Lands of Lost Borders: Out of Bounds on the Silk Road
By Kate Harris
Published in 2019 by Vintage Books Canada
Originally published in 2018
Finished reading: February 1st, 2020
Rating: 3 / 5
Like Rebecca Solnit and Pico Iyer before her, Kate Harris offers a travel narrative at once exuberant and meditative, wry and rapturous. Weaving adventure and deep reflection with the history of science and exploration, Lands of Lost Borders explores the nature of limits and the wildness of a world that, like the self and like the stars, can never be fully mapped.
- Pages: 300
- ISBN: 0345816781
- ISBN-13: 9780345816788
- Tags: softcover adventure travel non-fiction autobiography
Your sole responsibility on Earth, as long as your legs last each day, is to breathe, pedal, breathe—and look around.
Overall, I ended up disappointed by the book. The book is categorized as a memoir so I shouldn’t have been surprised by the entire first half of the book being self-indulgent. I didn’t mind some of it as a setup for the second half of the book — the bike riding and travel half — but it dragged on to the point where it became a story of a privileged person not being able to make up their mind on what to do with their life.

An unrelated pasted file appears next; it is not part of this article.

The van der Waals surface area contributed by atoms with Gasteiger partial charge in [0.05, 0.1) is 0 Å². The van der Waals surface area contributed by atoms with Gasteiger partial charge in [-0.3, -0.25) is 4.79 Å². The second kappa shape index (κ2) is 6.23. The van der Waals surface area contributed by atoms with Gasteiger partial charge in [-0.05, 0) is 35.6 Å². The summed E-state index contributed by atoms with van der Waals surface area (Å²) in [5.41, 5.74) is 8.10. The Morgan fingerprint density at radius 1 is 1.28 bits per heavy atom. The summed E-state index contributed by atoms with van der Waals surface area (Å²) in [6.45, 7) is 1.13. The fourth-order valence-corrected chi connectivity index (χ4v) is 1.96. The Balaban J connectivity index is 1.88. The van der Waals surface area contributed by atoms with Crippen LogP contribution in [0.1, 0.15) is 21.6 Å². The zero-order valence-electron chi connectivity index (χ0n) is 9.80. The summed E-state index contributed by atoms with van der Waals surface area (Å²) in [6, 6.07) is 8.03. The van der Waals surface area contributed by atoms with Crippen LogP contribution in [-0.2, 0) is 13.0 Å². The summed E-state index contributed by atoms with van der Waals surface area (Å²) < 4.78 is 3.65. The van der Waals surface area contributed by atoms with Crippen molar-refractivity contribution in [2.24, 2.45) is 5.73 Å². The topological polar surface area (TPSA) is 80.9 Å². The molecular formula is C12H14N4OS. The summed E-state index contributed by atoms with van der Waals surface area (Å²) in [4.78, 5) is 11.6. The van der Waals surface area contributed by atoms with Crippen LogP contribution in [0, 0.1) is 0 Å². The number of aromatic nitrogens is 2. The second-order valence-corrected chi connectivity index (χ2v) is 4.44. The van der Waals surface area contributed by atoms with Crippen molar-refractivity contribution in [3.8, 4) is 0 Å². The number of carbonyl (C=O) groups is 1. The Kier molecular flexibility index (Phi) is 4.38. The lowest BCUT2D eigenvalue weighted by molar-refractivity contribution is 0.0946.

The book picked up in the second half when the bike riding, people meeting, and history reminding started. There was a bit of humour and lots of self-reflection which I enjoy in travel books. Even though I’m a hiker and not a cyclist, I could relate to some of the pedal stroke after pedal stroke monotony the author describes, and the joy of having a treat of a chocolate cookie or cold drink.
As much as the second half almost made up for the first half, in the end I was left disappointed by the self-indulgence of it all. The author describes how they have next to no money to take this trip and decides to run an online fundraising campaign. When that still hasn’t raised the required funds, they decide to get a grant for some “research” to cover the costs. The book didn’t cover much at all of this research and it came across simply as an excuse to get other people to pay for a very personal trip. That left a sour taste in my mouth that I couldn’t quite get over.
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